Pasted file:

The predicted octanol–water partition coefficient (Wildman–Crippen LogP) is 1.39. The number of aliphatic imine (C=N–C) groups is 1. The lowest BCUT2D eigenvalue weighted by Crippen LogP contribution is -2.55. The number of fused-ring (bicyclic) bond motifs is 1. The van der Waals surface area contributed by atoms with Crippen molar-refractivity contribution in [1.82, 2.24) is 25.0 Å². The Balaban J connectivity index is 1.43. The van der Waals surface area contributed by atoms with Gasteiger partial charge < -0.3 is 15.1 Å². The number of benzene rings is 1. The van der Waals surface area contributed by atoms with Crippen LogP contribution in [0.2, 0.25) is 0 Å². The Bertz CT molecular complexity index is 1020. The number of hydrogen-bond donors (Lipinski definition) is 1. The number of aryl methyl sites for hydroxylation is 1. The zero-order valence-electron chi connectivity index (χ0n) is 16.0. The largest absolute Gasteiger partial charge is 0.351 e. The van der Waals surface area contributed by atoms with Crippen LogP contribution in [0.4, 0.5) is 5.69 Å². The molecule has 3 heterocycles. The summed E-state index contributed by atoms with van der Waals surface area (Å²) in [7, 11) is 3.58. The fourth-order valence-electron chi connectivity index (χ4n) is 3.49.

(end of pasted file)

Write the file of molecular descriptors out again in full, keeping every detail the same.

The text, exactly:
The predicted octanol–water partition coefficient (Wildman–Crippen LogP) is 1.39. The number of aliphatic imine (C=N–C) groups is 1. The lowest BCUT2D eigenvalue weighted by Crippen LogP contribution is -2.55. The number of fused-ring (bicyclic) bond motifs is 1. The van der Waals surface area contributed by atoms with Crippen molar-refractivity contribution in [1.82, 2.24) is 25.0 Å². The Balaban J connectivity index is 1.43. The van der Waals surface area contributed by atoms with Gasteiger partial charge < -0.3 is 15.1 Å². The number of benzene rings is 1. The van der Waals surface area contributed by atoms with Crippen LogP contribution in [0.2, 0.25) is 0 Å². The Bertz CT molecular complexity index is 1020. The number of hydrogen-bond donors (Lipinski definition) is 1. The number of aryl methyl sites for hydroxylation is 1. The zero-order valence-electron chi connectivity index (χ0n) is 16.0. The largest absolute Gasteiger partial charge is 0.351 e. The van der Waals surface area contributed by atoms with Crippen LogP contribution in [0.4, 0.5) is 5.69 Å². The molecule has 3 heterocycles. The summed E-state index contributed by atoms with van der Waals surface area (Å²) in [7, 11) is 3.58. The fourth-order valence-electron chi connectivity index (χ4n) is 3.49.